Due to the ongoing pandemic, employees are still working from home more than ever. It’s true that working from home offers many benefits, such as flexibility and an increase in morale. However, when combined with the stress of the pandemic and the isolation that occurs with working from home, and the pandemic’s isolating impact, your employees may be experiencing extreme levels of stress. Learn the signs of stress that your employees may show while working from home and how you can work to mitigate the WFH stress for your employees.
Loss of Resiliency
Resiliency is how well an employee handles change and stress, and if they’re encountering a loss of resiliency, you may begin to see signs of that in their work. Forbes lists several signs that indicate a loss of resiliency, including:
Loss of focus in work
Many of these signs that suggest a decrease in resiliency also overlap with other conditions, like work burnout, anxiety, or depression.
How to Mitigate a Loss of Resiliency:
To mitigate a loss of resiliency, work to build resiliency in your remote teams. Try these three steps:
Build a culture of trust and allyship within your remote team.
Create an environment within your team where feedback is welcome and invited.
Strengthen “protective factors” within your team and build a network of social supports.
Outside of your team, encourage your employees to utilize company-wide resources to build resiliency. Many EAP plans and health plans include programs that decrease stress and offer support, which both works to strengthen protective factors and build resiliency.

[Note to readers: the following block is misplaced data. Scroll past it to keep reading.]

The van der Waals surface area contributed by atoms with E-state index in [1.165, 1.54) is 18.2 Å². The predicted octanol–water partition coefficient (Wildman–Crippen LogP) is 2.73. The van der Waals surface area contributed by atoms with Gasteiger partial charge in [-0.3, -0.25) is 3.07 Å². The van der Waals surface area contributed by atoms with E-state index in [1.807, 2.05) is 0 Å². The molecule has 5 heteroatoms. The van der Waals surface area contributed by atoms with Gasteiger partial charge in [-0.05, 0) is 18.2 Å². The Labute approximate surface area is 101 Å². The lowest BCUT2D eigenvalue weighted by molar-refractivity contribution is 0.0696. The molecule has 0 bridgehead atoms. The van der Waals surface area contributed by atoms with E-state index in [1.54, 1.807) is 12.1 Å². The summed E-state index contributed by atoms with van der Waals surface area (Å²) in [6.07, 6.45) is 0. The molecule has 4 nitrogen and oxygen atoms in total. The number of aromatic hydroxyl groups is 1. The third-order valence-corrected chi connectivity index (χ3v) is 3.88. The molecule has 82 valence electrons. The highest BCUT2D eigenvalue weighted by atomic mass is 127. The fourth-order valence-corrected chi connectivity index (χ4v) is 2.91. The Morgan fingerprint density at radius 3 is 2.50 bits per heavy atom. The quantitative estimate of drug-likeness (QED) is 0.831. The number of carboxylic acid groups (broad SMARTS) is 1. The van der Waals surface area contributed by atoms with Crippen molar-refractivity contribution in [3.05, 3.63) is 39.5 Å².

Remote employees are working more than ever, according to SHRM. They’re putting in more hours each day and working during their “off” time on evenings and weekends. When an employee works from home, they may have difficulty taking a break from their work and transitioning back to their home life. Employees may also feel pressured to appear extra-productive because they don’t have someone watching them over their shoulders.
Overworking, and blurring the line between work and home, can cause additional stress, which leads to a loss of focus at work. This ongoing stress also contributes to conditions like anxiety and depression. Employees could begin to show signs of cognitive changes, such as making mistakes frequently or using negative and emotional language (Forbes).
How to Mitigate Overworking:
Be an example to your employees. SHRM suggests that managers model behavior that reflects clocking out and having “off” time. Be aware of the time zones where your employees work and schedule meetings that are convenient for all of your employees.
Encourage employees to take breaks throughout their day and take time away from their work in the evening and on weekends. Monitor their time through a timesheet and if an employee is overworked, discuss how you can work together to find a solution for their workload—Check-in with employees via surveys or meetings to see if they’re maintaining a work-life balance.
Isolation can breed feelings of loneliness, and isolation is inevitable when working remotely. When compounded with the isolation that is due to the pandemic, employees may be feeling intense loneliness. Employees that feel alone may appear withdrawn and seem less engaged in their jobs.
How to Mitigate Loneliness:
Ensure that everyone has the technology that they need to stay connected while working remotely. An employee without fast internet, a working computer, or a reliable cell phone will feel even less connected than everyone else. Work on ways to increase employee engagement. Give regular and authentic praise to employees.
Give employees tools to reduce their stress and build their social supports to mitigate their loneliness. Check-in with employees virtually, both face-to-face and by anonymous surveys, to determine how they’re handling the isolation that comes with working from home. Offer virtual happy hours and “water cooler” time so that employees have a chance for small talk that they’d typically get in the office.